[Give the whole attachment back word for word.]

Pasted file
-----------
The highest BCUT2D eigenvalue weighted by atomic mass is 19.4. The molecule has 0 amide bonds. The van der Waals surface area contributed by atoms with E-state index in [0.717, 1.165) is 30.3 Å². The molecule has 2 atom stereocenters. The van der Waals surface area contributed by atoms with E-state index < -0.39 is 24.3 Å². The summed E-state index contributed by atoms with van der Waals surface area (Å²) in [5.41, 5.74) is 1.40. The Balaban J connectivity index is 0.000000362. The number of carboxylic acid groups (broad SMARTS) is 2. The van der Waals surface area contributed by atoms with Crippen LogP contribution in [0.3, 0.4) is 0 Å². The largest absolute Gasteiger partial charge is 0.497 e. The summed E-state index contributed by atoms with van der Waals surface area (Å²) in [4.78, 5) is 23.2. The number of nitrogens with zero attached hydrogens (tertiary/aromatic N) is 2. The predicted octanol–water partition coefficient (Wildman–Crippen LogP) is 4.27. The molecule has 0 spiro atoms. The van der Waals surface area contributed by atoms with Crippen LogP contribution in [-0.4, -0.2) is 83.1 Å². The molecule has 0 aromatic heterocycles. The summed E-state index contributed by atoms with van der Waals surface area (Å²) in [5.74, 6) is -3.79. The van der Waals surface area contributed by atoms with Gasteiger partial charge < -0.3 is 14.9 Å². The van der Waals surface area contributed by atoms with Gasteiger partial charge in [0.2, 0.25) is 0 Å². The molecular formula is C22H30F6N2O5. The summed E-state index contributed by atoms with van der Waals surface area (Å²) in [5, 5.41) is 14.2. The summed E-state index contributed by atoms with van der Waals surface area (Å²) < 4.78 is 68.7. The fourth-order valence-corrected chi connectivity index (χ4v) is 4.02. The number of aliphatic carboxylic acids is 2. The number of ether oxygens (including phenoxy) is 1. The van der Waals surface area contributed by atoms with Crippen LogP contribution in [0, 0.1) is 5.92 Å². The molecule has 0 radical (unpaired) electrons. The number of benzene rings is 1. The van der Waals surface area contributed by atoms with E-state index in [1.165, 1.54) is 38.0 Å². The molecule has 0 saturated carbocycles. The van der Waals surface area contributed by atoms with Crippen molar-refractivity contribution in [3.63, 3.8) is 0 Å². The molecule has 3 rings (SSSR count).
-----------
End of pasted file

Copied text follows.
The highest BCUT2D eigenvalue weighted by atomic mass is 19.4. The molecule has 0 amide bonds. The van der Waals surface area contributed by atoms with E-state index in [0.717, 1.165) is 30.3 Å². The molecule has 2 atom stereocenters. The van der Waals surface area contributed by atoms with E-state index < -0.39 is 24.3 Å². The summed E-state index contributed by atoms with van der Waals surface area (Å²) in [5.41, 5.74) is 1.40. The Balaban J connectivity index is 0.000000362. The number of carboxylic acid groups (broad SMARTS) is 2. The van der Waals surface area contributed by atoms with Crippen LogP contribution in [0.3, 0.4) is 0 Å². The largest absolute Gasteiger partial charge is 0.497 e. The summed E-state index contributed by atoms with van der Waals surface area (Å²) in [4.78, 5) is 23.2. The number of nitrogens with zero attached hydrogens (tertiary/aromatic N) is 2. The predicted octanol–water partition coefficient (Wildman–Crippen LogP) is 4.27. The molecule has 0 spiro atoms. The van der Waals surface area contributed by atoms with Crippen LogP contribution in [-0.4, -0.2) is 83.1 Å². The molecule has 0 aromatic heterocycles. The summed E-state index contributed by atoms with van der Waals surface area (Å²) in [5.74, 6) is -3.79. The van der Waals surface area contributed by atoms with Gasteiger partial charge < -0.3 is 14.9 Å². The van der Waals surface area contributed by atoms with Gasteiger partial charge in [0.2, 0.25) is 0 Å². The molecular formula is C22H30F6N2O5. The summed E-state index contributed by atoms with van der Waals surface area (Å²) in [5, 5.41) is 14.2. The summed E-state index contributed by atoms with van der Waals surface area (Å²) < 4.78 is 68.7. The fourth-order valence-corrected chi connectivity index (χ4v) is 4.02. The number of aliphatic carboxylic acids is 2. The number of ether oxygens (including phenoxy) is 1. The van der Waals surface area contributed by atoms with Crippen LogP contribution in [0, 0.1) is 5.92 Å². The molecule has 0 radical (unpaired) electrons. The number of benzene rings is 1. The van der Waals surface area contributed by atoms with E-state index in [1.165, 1.54) is 38.0 Å². The molecule has 0 saturated carbocycles. The van der Waals surface area contributed by atoms with Crippen molar-refractivity contribution in [3.63, 3.8) is 0 Å². The molecule has 3 rings (SSSR count).